Full Screen Apps and Multi-Touch Gestures
So let’s examine the enhancements featured in the sneak peek of Lion. I’ll begin with full screen apps and multi-touch gestures. On an iDevice with a much smaller screen, it is necessary for each application to occupy the full screen just so you can see it. Now that iDevice users have become accustomed to full screen apps, I suppose Apple has decided the time has finally come to use them on the Mac. They’ve actually already been incorporated in iLife 11.
Full screen apps have been around for a long time on the PC, but Macs have intentionally not used the full screen for applications. One of my biggest shocks when I switched from the PC to Mac was clicking a window’s Maximize button and finding that the window didn’t enlarge to fill the full screen. In Lion, it will.
When one app takes up the entire screen, then the problem is how you switch to other tasks quickly and easily. This is where multi-touch gestures, the Launchpad, and Mission Control come in. Each one of these features moves you quickly and easily to something else. For example, in the demonstration of multi-touch gestures, a quick two-finger swipe across the magic mouse changed the screen from a full screen app to the desktop. Using a two-finger swipe in the opposite direction, the screen switched back to the full screen app again. In reference to multi-touch gestures, Jobs pretty much said that Apple would not be developing multi-touch screens for the Mac because Apple’s ergonomic research shows that multi-touch surfaces should be horizontal, not vertical.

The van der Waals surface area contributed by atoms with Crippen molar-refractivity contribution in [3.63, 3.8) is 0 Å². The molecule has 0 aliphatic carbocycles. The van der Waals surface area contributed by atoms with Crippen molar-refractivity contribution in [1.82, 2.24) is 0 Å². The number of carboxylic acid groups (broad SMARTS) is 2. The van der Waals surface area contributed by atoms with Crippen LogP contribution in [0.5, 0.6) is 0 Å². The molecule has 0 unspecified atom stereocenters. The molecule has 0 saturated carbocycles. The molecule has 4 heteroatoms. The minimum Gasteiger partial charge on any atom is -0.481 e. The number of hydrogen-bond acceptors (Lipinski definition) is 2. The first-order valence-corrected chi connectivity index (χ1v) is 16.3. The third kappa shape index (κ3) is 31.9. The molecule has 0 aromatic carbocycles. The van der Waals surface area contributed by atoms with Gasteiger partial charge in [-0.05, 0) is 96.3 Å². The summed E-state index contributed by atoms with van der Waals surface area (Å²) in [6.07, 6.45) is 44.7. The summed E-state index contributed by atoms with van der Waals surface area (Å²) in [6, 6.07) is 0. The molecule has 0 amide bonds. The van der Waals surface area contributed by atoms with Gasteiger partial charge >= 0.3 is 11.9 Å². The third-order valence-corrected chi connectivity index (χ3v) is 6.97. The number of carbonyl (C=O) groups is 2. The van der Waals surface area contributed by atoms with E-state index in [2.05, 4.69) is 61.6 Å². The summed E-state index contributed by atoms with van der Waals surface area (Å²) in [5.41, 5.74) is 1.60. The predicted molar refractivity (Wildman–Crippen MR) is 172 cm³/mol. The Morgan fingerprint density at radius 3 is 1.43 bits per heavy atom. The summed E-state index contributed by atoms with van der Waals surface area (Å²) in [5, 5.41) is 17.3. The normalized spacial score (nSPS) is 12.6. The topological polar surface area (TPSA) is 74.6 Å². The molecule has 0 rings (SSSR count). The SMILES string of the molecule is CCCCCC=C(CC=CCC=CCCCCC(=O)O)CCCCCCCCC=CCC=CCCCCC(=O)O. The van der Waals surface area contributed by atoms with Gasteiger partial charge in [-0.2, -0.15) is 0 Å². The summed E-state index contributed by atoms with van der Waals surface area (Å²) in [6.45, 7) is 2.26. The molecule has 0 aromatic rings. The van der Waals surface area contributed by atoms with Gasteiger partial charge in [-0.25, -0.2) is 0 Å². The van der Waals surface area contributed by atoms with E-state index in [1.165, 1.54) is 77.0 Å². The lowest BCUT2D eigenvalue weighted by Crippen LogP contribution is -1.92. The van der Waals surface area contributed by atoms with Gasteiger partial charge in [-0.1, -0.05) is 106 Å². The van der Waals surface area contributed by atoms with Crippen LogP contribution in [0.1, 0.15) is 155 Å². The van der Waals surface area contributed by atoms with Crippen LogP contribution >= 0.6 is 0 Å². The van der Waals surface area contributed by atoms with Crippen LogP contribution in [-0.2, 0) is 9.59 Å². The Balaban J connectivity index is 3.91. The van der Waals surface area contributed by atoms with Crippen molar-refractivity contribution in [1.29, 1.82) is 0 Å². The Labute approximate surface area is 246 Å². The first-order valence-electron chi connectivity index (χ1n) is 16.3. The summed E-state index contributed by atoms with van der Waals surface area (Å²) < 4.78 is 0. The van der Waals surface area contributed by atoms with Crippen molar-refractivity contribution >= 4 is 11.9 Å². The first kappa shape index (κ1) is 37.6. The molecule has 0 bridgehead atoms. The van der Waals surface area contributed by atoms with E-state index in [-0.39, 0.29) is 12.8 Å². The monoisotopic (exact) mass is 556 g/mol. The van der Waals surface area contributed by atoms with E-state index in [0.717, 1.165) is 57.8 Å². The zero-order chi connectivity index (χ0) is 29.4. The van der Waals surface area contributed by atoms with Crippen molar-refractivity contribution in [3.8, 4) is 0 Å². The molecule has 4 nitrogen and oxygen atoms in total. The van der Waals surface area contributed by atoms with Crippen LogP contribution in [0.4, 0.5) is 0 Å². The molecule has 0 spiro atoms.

Of course, using an application in full screen mode is only an option. Users will still be able to multitask with lots of windows visible on the screen at once.